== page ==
Are you biased? If you say no, you’re just not human. If you’re reading this, trust me, you’re human.
Recently I put together a short seminar on dealing with unconscious bias. In researching the topic, I found some interesting information.
First, we are all biased. It simply means we tend to sort out information and give preference to one piece of data to solve a particular problem. Also, we as human beings sort out data as we see it. For example, when we enter a room, the first thing we do is scan up and down and side to side. Then we notice people. The first thing we notice is their skin color followed quickly by their gender. Up to this point, there are no problems.
Unfortunately, when it comes to that sorting and bias, if we’re not careful we can start giving preference unfairly when we’re not aware of our thinking process. That’s where the conscious bias (what we’re aware of) can be influenced by our unconscious bias (what’s inside us and often has free run of our brains without ever being questioned).
My first wife hated fish. She had the privilege of visiting some amazing places like Hawaii and Australia and had access to some of the best fish on the planet. As long as I knew her, I never saw her take a bite of fish, and yet she always told me how much she hated fish. Our daughter grew up hating fish. She never took a bite of fish (as far as I could remember). When she was in her early 20’s, she moved in with us for a couple of years. I convinced her to try fish. She loved it. Her fiancé (and now husband) cooked lots of fish and she ate it. She even ate calamari, not just the cylinder-shaped ones but the ones with all the tentacles. An unconscious bias against fish (from her mom) led to a conscious one (from her) until it was challenged and overcome (by me and Chris).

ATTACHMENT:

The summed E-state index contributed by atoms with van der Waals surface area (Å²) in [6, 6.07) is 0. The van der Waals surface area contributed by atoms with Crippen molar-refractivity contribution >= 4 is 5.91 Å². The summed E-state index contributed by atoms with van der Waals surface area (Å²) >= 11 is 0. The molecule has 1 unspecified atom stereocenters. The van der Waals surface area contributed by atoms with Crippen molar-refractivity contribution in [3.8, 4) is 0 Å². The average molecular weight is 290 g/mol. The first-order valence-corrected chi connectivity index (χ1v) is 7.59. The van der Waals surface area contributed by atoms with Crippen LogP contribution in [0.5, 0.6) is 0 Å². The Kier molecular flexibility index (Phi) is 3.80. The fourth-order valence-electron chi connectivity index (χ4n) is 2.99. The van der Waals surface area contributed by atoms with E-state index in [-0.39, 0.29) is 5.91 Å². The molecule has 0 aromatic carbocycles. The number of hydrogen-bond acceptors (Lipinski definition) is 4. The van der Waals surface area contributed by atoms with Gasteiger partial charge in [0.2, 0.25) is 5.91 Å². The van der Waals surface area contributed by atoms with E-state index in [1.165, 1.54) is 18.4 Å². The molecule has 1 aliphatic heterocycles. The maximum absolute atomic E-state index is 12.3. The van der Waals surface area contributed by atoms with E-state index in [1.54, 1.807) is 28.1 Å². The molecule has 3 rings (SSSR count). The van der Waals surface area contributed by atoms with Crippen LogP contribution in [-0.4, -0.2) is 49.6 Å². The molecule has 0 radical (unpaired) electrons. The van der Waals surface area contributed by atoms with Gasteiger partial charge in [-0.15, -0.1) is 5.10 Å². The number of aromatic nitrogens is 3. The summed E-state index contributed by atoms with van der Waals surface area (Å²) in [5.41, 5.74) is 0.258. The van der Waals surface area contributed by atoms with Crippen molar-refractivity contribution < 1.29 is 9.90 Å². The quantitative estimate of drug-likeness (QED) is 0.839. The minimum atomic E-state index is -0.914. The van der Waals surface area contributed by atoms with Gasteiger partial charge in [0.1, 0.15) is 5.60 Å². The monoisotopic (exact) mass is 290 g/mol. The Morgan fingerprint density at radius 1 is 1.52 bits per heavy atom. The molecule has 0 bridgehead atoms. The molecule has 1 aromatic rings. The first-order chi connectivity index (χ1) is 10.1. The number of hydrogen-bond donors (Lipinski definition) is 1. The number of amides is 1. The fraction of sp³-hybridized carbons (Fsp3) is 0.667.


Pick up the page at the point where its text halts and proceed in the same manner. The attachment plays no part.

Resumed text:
But enough about fish. Could a host of early experiences be lurking in our subconscious and affect our decision-making? Absolutely. Here’s how it works:
Think about your most trusted circle of advisors. Don’t count family members in this group. These folks are the ones you can rely on, can relate to, and can be counted upon to never let you down. Do you have your list?
Now take a good look at them. I’m willing to bet that most, if not all of them look like you (gender/race/age), think like you (political leaning/religious affiliation), and act like you (sexual orientation/marital status). If that’s your trusted inner circle, you might be tempted to use them as your yardstick when measuring others. If they “fit” you, then you trust them, if not, then you discount. You do this unconsciously. It’s normal. Just pay attention to it.
It becomes a problem then when we select only those people or people like them for special projects, promotions, or favors. We discount those we don’t know and don’t even give them a chance because on the surface we can’t really trust them.
Many years ago, a dentist that I assisted looked past the obvious (an enlisted kid with no motivation) and took the time to push me to attend college and dream bigger. It’s the reason I have the career I do today. The dentists I worked for before him and after him saw just the surface and treated me like crap. Had I never met Greg Nelson, I would not be successful today. Don’t let an unconscious bias derail the potential in others around you.
Bias is normal. It’s the lack of reflection and honesty that makes it dangerous. This week, make it a point to expand your circle of trust and begin to draw from the wealth and wisdom of others you may have previously ignored. Everyone wins if that happens!